Can someone please help me break down the following examples so they are easier to understand because I don't understand them at all. Many thanks in advance

Evaluate the following:
1) (true && true) || false
2) (false && true) || true
3) (false && true) || false || true
4) (5 > 6 || 4 > 3) && (7 > 8)
5) !(7 > 6 || 3 > 4)

1) (true && true) || false
2) (false && true) || true
3) (false && true) || false || true
4) (5 > 6 || 4 > 3) && (7 > 8)
5) !(7 > 6 || 3 > 4)

Assuming A is first term evaluation, B is second, and C is third (etc), then look at it this way (remember, multiple terms inside the parens are evaluated together so that the entire expression generates a result).

1) if both (A is true AND B is true) OR if C is false, then exprn == true
2) if both (A is false AND B is true) OR if C is true, then exprn == true
3) if both (A is false AND B is true) OR if C false OR if D is true, then exprn == true
4) if either (5 > 6 OR 4 > 3) AND (7 > 8), then exprn == true (note that since 7 is NOT greater than 8, then this is ALWAYS false)
5) if either (7 > 6 OR 3 > 4), then exprn == NOT true == false

Hope this helps. Pick up a book on formal logic (in the philosophy section of the library). That was my most useful undergraduate class for my programming career.

Edited 4 Years Ago by rubberman: n/a

The above questions are from a quiz on a programming site I am stuck on. Phorce I don't have to write them out in code.

rubberman thanks thats useful and helps me understand logical operators better. But it's the answers to the above questions or quiz I don't understand that I really need explaining or breaking down.

The answers are bellow:

1) (true && true) || false == true || false == true

2) (false && true) || true == false || true == true

3) (false && true) || false || true == false || false || true == false || true == true

4) (5 > 6 || 4 > 3) && (7 > 8) == (false || true) && false == true && false == false

5) !(7 > 6 || 3 > 4) == !(true || false) == !true == false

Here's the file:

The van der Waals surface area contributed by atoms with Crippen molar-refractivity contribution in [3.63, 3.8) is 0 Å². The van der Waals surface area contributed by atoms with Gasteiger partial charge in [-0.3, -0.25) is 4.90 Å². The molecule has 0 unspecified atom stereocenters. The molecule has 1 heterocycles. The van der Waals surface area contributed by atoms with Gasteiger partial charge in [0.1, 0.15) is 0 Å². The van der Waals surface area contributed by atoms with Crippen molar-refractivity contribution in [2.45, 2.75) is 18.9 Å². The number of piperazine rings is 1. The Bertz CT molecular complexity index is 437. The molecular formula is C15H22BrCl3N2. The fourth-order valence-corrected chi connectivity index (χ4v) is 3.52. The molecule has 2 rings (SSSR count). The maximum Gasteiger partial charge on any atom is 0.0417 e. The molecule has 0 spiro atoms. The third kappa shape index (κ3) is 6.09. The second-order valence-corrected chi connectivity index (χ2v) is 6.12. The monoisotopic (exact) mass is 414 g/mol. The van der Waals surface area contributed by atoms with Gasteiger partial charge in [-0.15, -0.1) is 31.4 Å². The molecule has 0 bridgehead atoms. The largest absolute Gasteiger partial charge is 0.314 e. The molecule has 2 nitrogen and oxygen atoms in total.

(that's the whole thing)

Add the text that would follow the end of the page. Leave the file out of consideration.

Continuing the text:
p.s to rubberman what does exprn mean? Thanks again.

(true && true) || false == true || false == true

I don't know how we could make that any simpler than it already is.

(true && true) || false

(true && true): This statement will be true overall if both sides of the && are true. Are they both true? Yes they are. So this statement is true.

Now replace (true && true) with true because we know they are the same thing because we just worked that out. So now the underlined statement has become:


true|| false

This statement will be true overall if either side of the || is true. Is the side on the left true? Yes is is. So this statement is true. We can replace the second underlined statement with

true

because we know they are the same thing because we just worked that out.

Repeat for the others.

I tried to be as clear as I could so that you could understand the flow. You need to study and understand truth tables to really get this stuff, which is what you learn in formal logic classes. Sorry, but my studies in this were so long ago (45 years) that I don't have any texts to refer you to, but there are myriads, which should show up in a Google or Wikipedia search.

Thanks Moschops and rubberman. Rubberman I will google formal logic and truth tables and see if I can find anything on them in the libary...should I look in the philosophy section or another section? Many thanks again.

true|| false

This statement will be true overall if either side of the || is true. Is the side on the left true? Yes is is. So this statement is true. We can replace the second underlined statement with

true

because we know they are the same thing because we just worked that out.

So in regard to :(true && true) || false == true || false == true

(true && true)|| false (the statement on the left is true so the statement (true && true) || false is TRUE so does it end there? What is the second false == true on the right for or/and what does it mean?

Many thanks again.

(true && true) || false == true || false == true

is logically the same as

((true && true) || false == true) || false == true

A==B is true if A is equal to B else false. || has higher precedence than == so on the right its (true||false)==true which is true since true||false is true equal to true

This article has been dead for over six months. Start a new discussion instead.